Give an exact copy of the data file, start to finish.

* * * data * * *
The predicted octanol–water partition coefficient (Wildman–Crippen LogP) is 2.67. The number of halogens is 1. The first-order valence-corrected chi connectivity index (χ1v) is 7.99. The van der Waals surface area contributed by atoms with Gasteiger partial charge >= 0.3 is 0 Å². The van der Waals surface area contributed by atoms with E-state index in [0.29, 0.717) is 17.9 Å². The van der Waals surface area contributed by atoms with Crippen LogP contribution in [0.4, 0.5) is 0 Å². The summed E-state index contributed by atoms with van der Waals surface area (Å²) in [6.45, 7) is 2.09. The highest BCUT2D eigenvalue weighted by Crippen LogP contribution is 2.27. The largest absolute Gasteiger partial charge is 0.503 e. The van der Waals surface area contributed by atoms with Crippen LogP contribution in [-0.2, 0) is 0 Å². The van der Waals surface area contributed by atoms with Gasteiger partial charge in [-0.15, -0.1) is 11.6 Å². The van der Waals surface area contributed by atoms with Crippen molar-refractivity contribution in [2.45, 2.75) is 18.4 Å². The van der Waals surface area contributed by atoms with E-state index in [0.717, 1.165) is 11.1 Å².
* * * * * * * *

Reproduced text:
The predicted octanol–water partition coefficient (Wildman–Crippen LogP) is 2.67. The number of halogens is 1. The first-order valence-corrected chi connectivity index (χ1v) is 7.99. The van der Waals surface area contributed by atoms with Gasteiger partial charge >= 0.3 is 0 Å². The van der Waals surface area contributed by atoms with E-state index in [0.29, 0.717) is 17.9 Å². The van der Waals surface area contributed by atoms with Crippen LogP contribution in [0.4, 0.5) is 0 Å². The summed E-state index contributed by atoms with van der Waals surface area (Å²) in [6.45, 7) is 2.09. The highest BCUT2D eigenvalue weighted by Crippen LogP contribution is 2.27. The largest absolute Gasteiger partial charge is 0.503 e. The van der Waals surface area contributed by atoms with Crippen LogP contribution in [-0.2, 0) is 0 Å². The van der Waals surface area contributed by atoms with Gasteiger partial charge in [-0.15, -0.1) is 11.6 Å². The van der Waals surface area contributed by atoms with Crippen molar-refractivity contribution in [2.45, 2.75) is 18.4 Å². The van der Waals surface area contributed by atoms with E-state index in [0.717, 1.165) is 11.1 Å².